It has been a tough couple of months under lockdown., though there are aspects I don’t mind at all. I’m generally quite happy pottering about at home and have more than enough to occupy me. At this time of year, however, I should be off trading at Historic Fairs virtually every weekend. Unfortunately, pretty much everything has now been cancelled for the rest of the season. I am not going to see my fellow traders and friends,. The loss of my main income stream has been a huge blow. I even miss camping out, particularly since the weather has been so wonderful. I do have a small amount of work coming in, but it isn’t enough to compensate. All this is enough to get even the most stoic soul down.
Enter the lovely John Garnham, who very kindly sent me an amazing pen to cheer me up. I was totally gobsmacked – it’s completely and utterly gorgeous! See for yourself:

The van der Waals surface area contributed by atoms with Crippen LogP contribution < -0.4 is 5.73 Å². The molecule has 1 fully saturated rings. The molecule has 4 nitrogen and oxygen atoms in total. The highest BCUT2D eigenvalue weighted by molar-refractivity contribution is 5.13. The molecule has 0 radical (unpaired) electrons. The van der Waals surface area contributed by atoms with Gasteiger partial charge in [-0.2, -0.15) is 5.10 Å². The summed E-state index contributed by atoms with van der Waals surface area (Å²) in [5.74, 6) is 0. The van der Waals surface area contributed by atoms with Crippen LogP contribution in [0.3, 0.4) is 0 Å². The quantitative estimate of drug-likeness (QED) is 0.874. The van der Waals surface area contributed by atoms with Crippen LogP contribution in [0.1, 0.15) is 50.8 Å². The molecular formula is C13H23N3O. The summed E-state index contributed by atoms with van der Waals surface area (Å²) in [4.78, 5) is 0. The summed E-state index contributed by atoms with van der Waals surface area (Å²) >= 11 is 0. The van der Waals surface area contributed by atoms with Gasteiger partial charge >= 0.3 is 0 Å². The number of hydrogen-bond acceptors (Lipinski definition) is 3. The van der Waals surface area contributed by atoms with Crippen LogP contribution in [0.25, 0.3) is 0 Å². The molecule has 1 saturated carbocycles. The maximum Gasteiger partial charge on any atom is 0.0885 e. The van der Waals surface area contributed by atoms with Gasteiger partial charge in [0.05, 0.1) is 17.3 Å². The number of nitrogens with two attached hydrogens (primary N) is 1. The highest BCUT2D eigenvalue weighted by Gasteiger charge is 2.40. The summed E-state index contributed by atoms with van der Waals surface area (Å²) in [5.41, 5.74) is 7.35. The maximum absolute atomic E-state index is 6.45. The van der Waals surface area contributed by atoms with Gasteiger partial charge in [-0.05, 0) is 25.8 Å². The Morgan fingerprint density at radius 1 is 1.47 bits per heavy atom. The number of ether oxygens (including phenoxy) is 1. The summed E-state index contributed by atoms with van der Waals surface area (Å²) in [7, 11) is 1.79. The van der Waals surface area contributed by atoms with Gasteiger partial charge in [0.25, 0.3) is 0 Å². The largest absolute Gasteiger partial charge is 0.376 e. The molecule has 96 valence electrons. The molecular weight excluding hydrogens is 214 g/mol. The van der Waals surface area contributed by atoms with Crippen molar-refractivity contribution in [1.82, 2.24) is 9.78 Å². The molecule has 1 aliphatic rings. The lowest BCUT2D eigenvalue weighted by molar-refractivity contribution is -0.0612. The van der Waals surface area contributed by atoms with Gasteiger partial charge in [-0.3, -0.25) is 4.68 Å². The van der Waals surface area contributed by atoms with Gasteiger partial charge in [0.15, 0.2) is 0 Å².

Told you, didn’t !? How breathtakingly lovely* is that?!
*many, many other adjectives sprang to mind, but if I started down that route, you might for forgiven for thinking this was a Thesaurus entry.
John is a fellow member of the FPUK (Fountain Pens UK) Facebook group and makes pens in his spare time. Being a maker myself, I place high value on hand-crafted items, so I was genuinely delighted to receive this. There is something very special about receiving a unique piece, that has been made by an individual, rather than mass produced in a factory.
The body and cap have been made from material imported from the US called “Colorshift” and it certainly does that! At the same angle, the body and cap look the same. Change the angle and the colours change and shift, altering from a shimmery, minty green, through blues to a hint of purple and even a touch of brown. It is not unlike Labradorite, which is why I have included a couple of pieces in the picture above. (It also happens to be one of my favourite minerals.) The pen section is made from vintage white OMAS material from their Arte Milady range and has a Moonstone quality to it. So I included one of those too, though it has become a little lost on the white background. The nib is a Bock Fine with just a little flex – perfect for my preference!